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Does 13.7 apply to ALL invariant Boolean expressions?

Posted: Tue Jan 31, 2006 10:12 pm
by rmgalles
The example only shows relational operators { < <= > >= }.

What about other operators?
#define OPTION_ONE 0x01
#define OPTION_TWO 0x02

#define MY_OPTIONS (OPTION_ONE)
- or -
#define MY_OPTIONS (OPTION_TWO)
- or -
#define MY_OPTIONS (0x00)
- or -
#define MY_OPTIONS (OPTION_ONE | OPTION_TWO)


if ((MY_OPTIONS & OPTION_ONE) != 0) /* deviation from 13.7? */
{
...
}


In this case, equality operators { == != } are less likely to \"accidentally\" be always true/false (vs. intentionally always true/false), while relational operators can sometimes catch the programmer of guard (due to limited ranges of smaller integer types: [-128 to +127], [0 to +255], etc.


What about sub-expressions?
if ((u8 <= 0xff) && ((flags & MASK) != 0)) /* compliant? */

I'd expect non-compliant, since the (u8 <= 0xff) expression is always true, even though the if expression may not always be true (based on value of 'flags').

Sometimes, the compiler/optimizer is used to generate more efficient code based on build options (using common code on several target products).

For example:
#define Some_Option() (false)
- or -
#define Some_Option() (Some_Calibration)

if (Some_Option()) { ... }


The option can be \"hard-coded\" to 'false' for an entry-model product (never enabled for this product), while it is changed to 'Some_Calibration' for an upgraded product.

This can be easier to read than using #ifdef/#endif blocks to effectively comment out code -- let the compiler optimize the code out instead.
(I realize, this technically deviates from rule 14.1 for a particular build)


Also, one of the example shows:
enum ec {RED, BLUE, GREEN} col;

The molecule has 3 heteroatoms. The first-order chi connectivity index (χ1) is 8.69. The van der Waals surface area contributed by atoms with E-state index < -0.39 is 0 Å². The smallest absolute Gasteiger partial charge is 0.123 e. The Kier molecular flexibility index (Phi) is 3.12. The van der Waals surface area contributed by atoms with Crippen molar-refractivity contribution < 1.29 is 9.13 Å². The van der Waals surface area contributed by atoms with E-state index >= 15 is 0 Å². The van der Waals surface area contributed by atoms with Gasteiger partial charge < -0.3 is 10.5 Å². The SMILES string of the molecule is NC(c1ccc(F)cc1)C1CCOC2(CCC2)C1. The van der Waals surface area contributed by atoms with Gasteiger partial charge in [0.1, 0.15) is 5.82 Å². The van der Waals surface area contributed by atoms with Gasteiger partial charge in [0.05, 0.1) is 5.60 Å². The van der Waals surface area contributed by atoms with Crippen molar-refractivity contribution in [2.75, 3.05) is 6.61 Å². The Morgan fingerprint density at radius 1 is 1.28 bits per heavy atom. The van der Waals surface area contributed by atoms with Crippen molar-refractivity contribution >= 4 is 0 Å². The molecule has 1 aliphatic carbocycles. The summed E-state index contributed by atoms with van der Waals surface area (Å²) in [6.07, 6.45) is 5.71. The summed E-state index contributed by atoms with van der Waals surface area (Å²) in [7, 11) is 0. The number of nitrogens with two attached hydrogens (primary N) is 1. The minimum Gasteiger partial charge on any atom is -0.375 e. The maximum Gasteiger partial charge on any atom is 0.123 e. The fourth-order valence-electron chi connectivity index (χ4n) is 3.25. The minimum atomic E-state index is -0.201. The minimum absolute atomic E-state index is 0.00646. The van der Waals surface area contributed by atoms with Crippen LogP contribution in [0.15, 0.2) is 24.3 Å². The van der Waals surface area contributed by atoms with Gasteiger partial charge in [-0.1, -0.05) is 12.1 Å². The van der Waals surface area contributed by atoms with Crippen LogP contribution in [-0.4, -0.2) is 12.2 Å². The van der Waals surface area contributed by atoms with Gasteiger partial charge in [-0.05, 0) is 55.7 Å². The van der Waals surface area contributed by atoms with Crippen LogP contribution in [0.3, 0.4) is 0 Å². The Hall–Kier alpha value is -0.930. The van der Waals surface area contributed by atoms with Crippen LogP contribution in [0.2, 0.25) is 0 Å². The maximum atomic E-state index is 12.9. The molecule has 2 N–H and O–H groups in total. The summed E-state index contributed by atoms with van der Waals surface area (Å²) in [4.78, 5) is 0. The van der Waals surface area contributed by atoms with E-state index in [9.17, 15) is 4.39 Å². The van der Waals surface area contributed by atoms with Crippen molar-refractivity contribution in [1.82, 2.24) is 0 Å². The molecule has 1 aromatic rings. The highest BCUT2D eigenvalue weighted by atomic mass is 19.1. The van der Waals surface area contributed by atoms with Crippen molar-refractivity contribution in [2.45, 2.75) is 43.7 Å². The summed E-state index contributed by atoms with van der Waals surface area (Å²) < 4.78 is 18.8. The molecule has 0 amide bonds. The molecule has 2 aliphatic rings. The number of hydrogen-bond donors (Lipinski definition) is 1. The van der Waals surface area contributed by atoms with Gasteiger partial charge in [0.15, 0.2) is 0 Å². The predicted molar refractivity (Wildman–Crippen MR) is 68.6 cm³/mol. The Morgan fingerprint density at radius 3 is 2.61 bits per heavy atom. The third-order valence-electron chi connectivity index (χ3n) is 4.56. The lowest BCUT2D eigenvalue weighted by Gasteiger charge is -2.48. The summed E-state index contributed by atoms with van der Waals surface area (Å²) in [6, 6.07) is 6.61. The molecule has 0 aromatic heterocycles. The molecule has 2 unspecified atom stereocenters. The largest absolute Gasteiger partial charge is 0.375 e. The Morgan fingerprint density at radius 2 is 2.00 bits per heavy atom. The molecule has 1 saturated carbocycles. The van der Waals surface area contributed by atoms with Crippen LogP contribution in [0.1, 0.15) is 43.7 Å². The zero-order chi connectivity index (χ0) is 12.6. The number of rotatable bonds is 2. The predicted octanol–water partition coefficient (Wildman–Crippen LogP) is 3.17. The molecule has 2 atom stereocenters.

if (col <= GREEN) /* Not compliant - always true */

This expression is NOT necessarily always true with respect to defensive programming. The possible values for 'col' are [0 to INT_MAX], while the only VALID (EXPECTED) values are [RED to GREEN].

If this enumerated type is used as an index to a jump table, it would be a GOOD idea to make sure that the value is VALID:

typedef enum Color_Tag {
COLOR_RED,
COLOR_BLUE,
COLOR_GREEN,
COLOR_MAX /* useful to confirm values valid, and declare arrays */
} Color_T;

Color_T color;

void (* const Color_Function_Table[COLOR_MAX])(void) = {
&Function_Red,
&Function_Blue,
&Function_Green
};

/* make sure 'color' is valid before executing function jump table */
...
if (color < COLOR_MAX)
{
Color_Function_Table[color]();
}
else
{
... /* handle invalid 'color' */
}


Would the above be a violation of rule 13.7?
What about when 'color' is a parameter to a function:

My_Color_Handler(Color_T color)
{
if (color < COLOR_MAX)
{
Color_Function_Table[color]();
}
}

Would this be a deviation of rule 13.7?

Posted: Tue Aug 22, 2006 4:41 pm
by misra-c
MISRA-C meeting 22-8-2006

1/ Using macros to \"configure\" features will require a deviation unless you use #if.

2/ Defensive programming is strongly encouraged. This may cause \"invarient\" conditional expressions. Deviations are required.

In this case the resulting deviation shows that the \"invariant\" has been considered, and is not a programming mistake.